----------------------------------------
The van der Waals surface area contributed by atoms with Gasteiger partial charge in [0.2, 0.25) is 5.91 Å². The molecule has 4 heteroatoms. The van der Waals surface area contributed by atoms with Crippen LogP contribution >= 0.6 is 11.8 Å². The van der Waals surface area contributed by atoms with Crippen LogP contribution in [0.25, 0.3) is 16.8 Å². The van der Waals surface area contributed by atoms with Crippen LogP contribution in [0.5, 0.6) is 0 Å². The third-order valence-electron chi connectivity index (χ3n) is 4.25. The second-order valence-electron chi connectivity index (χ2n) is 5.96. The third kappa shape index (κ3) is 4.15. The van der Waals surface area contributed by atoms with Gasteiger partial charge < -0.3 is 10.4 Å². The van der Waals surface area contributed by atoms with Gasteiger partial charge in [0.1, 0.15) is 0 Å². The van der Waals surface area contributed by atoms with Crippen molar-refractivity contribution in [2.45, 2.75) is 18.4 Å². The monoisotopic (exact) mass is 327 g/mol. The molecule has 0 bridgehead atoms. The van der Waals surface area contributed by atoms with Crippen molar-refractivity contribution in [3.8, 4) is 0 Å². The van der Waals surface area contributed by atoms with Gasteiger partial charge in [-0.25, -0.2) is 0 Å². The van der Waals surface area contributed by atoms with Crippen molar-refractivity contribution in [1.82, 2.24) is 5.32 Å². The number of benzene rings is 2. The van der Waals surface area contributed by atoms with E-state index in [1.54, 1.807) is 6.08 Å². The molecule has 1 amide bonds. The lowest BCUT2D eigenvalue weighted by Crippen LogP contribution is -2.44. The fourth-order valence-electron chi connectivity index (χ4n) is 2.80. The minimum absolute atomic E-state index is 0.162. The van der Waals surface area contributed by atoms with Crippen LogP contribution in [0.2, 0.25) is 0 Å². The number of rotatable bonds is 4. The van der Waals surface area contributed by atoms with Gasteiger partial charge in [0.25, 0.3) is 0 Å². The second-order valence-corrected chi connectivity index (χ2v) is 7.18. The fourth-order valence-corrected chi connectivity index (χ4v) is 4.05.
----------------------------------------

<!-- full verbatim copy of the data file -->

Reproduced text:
The van der Waals surface area contributed by atoms with Gasteiger partial charge in [0.2, 0.25) is 5.91 Å². The molecule has 4 heteroatoms. The van der Waals surface area contributed by atoms with Crippen LogP contribution >= 0.6 is 11.8 Å². The van der Waals surface area contributed by atoms with Crippen LogP contribution in [0.25, 0.3) is 16.8 Å². The van der Waals surface area contributed by atoms with Crippen LogP contribution in [0.5, 0.6) is 0 Å². The third-order valence-electron chi connectivity index (χ3n) is 4.25. The second-order valence-electron chi connectivity index (χ2n) is 5.96. The third kappa shape index (κ3) is 4.15. The van der Waals surface area contributed by atoms with Gasteiger partial charge < -0.3 is 10.4 Å². The van der Waals surface area contributed by atoms with Gasteiger partial charge in [0.1, 0.15) is 0 Å². The van der Waals surface area contributed by atoms with Crippen molar-refractivity contribution in [2.45, 2.75) is 18.4 Å². The monoisotopic (exact) mass is 327 g/mol. The molecule has 0 bridgehead atoms. The van der Waals surface area contributed by atoms with Crippen molar-refractivity contribution in [3.8, 4) is 0 Å². The van der Waals surface area contributed by atoms with Gasteiger partial charge in [-0.25, -0.2) is 0 Å². The van der Waals surface area contributed by atoms with Crippen molar-refractivity contribution in [1.82, 2.24) is 5.32 Å². The number of benzene rings is 2. The van der Waals surface area contributed by atoms with E-state index in [1.54, 1.807) is 6.08 Å². The molecule has 1 amide bonds. The lowest BCUT2D eigenvalue weighted by Crippen LogP contribution is -2.44. The fourth-order valence-electron chi connectivity index (χ4n) is 2.80. The minimum absolute atomic E-state index is 0.162. The van der Waals surface area contributed by atoms with Crippen LogP contribution in [0.2, 0.25) is 0 Å². The number of rotatable bonds is 4. The van der Waals surface area contributed by atoms with Gasteiger partial charge in [0.25, 0.3) is 0 Å². The second-order valence-corrected chi connectivity index (χ2v) is 7.18. The fourth-order valence-corrected chi connectivity index (χ4v) is 4.05.